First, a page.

FIGS. 19-22 show respectively cross sections on the lines a--a, b--b, c--c and d--d of FIG. 18.DETAILED DESCRIPTION OF THE INVENTION
Referring to FIGS. 1 to 4 the structure comprises three columns 1 braced together by horizontal braces 2 and 3 with cross braces 4, each of the columns having a foot 5. The general concept of the structure is that although the columns may have to be very long, they can be constructed in a horizontal position and the structure can be floated in shallow water with only one side submerged so that the whole structure can be towed in the horizontal position floating on the water to the site, and then upended and sunk onto the sea bed with the upper end rising above the surface of the waves at the site. Each column and bracing member (except the top bracing which is out of the water when the tower is being upended) is a circular cylinder of a diameter large enough to provide the required buoyancy and water plane area to float in shallow water and to maintain floating stability during all stages of the towing to the site and the upending and sinking steps.
The three columns 1 are joined together by two horizontal bracing systems consisting of brace members 2 at the bottom of the structure and 3 at the top of the structure. Each of these bracing systems comprises the horizontal members 2 and 3, there being a member 2 and 3 extending between each column so that in plan in the erected structure the systems 2, 3 are triangular with the columns at the angle. A secondary set of bracing members, 2a, forming a triangle of half size and connecting the middle points of the three bracing members 2 may be added in order to strengthen the bracing and side support to conductor guides and various pipe connections rising from the sea bed.
Each column is made tubular and may be of reinforced or prestressed concrete or steel. It has a central sleeve or duct through it shown at 1A in FIGS. 6 and 7 for the purpose to be described; alternatively each column may have vertically spaced horizontal diaphragms 1B (FIG. 13A) with central holes 1C for the same purpose.
The columns are interbraced between their ends by the diagonal bracing members 4 shown in the form of a cross but they can be arranged in any geometrical configuration to ensure that the whole stability of the structure is maintained with a minimum number of bracing members, having in mind that the main aim is to achieve a structure which offers minimum resistance to wave action and has no horizontal members in the critical wave zone. The bracing members 4 may be of steel or of other rigid material such as reinforced or prestressed concrete but as shown in FIG. 3 they may be hollow and can be flooded with water during the sinking operation. Functioning as diagonal bracing members they will during wave action on the erected structure be subject to tension and compression forces of equal magnitude, the bracing members 4 may preferably be made of steel, which also gives them additional natural buoyancy which is an advantage during the tow-out and upending operations.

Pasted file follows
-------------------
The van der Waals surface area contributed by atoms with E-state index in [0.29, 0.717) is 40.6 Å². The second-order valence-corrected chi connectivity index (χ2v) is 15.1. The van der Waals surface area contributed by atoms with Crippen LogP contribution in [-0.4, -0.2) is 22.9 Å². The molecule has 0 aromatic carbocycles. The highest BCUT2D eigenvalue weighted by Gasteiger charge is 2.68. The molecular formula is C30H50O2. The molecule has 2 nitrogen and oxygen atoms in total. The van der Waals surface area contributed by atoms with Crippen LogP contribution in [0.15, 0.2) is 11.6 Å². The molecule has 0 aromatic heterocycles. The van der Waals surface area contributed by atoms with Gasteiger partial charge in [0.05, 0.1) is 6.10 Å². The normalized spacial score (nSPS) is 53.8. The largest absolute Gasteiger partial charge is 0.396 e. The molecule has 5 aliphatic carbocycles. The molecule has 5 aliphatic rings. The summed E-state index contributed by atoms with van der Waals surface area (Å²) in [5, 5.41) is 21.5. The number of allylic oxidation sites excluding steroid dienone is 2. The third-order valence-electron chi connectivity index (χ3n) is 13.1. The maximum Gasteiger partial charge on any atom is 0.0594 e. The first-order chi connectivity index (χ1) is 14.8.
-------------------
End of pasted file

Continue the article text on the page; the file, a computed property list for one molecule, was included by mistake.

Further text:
The structure thus described is made to float in the manner shown in FIG. 3 so that the two columns indicated at the bottom of FIG. 3 plus their corresponding bracing members 2, 4 are sufficiently buoyant to hold the whole structure on the surface of the water. If desired a superstructure or deck structure may be built onto the top end of the columns at the inshore construction site, in order to avoid erecting the platform or superstructure on the tower once it has been established on the sea bed. This whole operation is reversible so that the structure can be raised and towed to the new site. For this purpose buoyancy tanks 7 can be temporarily attached to the floating structure and thereby give added buoyancy at the top end of the structure which will counteract the downward forces arising from the weight of the superstructure attached to the main structure. These buoyancy tanks can be provided with means for flooding and deballasting should this be necessary during the upending and sinking operation. With this appraoch it is possible to install any amount of deck load before tow-out without running into floating stability problems. The temporary buoyancy tank remain close to the surface. They are therefore not subject to great hydrostatic pressures and consequently of quite ordinary design. Any amount of drilling and production equipment can be installed before towing the structure to site, as long as the items in question can accept a gentle rotation through 90.degree. during the upending movement.